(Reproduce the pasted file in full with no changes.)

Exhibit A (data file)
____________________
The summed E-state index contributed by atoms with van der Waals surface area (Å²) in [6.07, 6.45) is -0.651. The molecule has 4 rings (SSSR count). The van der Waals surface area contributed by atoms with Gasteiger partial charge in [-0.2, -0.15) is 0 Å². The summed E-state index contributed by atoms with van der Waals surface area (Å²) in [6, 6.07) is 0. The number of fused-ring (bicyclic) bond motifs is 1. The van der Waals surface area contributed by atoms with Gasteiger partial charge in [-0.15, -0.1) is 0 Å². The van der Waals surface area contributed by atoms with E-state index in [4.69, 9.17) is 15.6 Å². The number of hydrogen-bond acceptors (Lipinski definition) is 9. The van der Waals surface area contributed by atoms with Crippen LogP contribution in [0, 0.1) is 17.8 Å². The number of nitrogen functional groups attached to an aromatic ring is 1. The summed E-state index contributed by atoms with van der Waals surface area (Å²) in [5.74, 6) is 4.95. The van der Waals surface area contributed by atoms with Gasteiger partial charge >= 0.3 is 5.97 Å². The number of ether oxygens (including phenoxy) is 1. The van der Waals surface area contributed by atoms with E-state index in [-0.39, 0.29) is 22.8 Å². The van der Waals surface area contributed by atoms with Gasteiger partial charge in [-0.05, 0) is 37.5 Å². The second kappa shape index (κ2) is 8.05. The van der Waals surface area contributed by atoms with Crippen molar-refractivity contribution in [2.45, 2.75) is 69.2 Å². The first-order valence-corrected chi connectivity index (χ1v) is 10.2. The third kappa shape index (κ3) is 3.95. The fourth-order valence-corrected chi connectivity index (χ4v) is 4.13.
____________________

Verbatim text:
The summed E-state index contributed by atoms with van der Waals surface area (Å²) in [6.07, 6.45) is -0.651. The molecule has 4 rings (SSSR count). The van der Waals surface area contributed by atoms with Gasteiger partial charge in [-0.2, -0.15) is 0 Å². The summed E-state index contributed by atoms with van der Waals surface area (Å²) in [6, 6.07) is 0. The number of fused-ring (bicyclic) bond motifs is 1. The van der Waals surface area contributed by atoms with Gasteiger partial charge in [-0.15, -0.1) is 0 Å². The van der Waals surface area contributed by atoms with E-state index in [4.69, 9.17) is 15.6 Å². The number of hydrogen-bond acceptors (Lipinski definition) is 9. The van der Waals surface area contributed by atoms with Crippen LogP contribution in [0, 0.1) is 17.8 Å². The number of nitrogen functional groups attached to an aromatic ring is 1. The summed E-state index contributed by atoms with van der Waals surface area (Å²) in [5.74, 6) is 4.95. The van der Waals surface area contributed by atoms with Gasteiger partial charge >= 0.3 is 5.97 Å². The number of ether oxygens (including phenoxy) is 1. The van der Waals surface area contributed by atoms with E-state index in [-0.39, 0.29) is 22.8 Å². The van der Waals surface area contributed by atoms with Gasteiger partial charge in [-0.05, 0) is 37.5 Å². The second kappa shape index (κ2) is 8.05. The van der Waals surface area contributed by atoms with Crippen molar-refractivity contribution in [2.45, 2.75) is 69.2 Å². The first-order valence-corrected chi connectivity index (χ1v) is 10.2. The third kappa shape index (κ3) is 3.95. The fourth-order valence-corrected chi connectivity index (χ4v) is 4.13.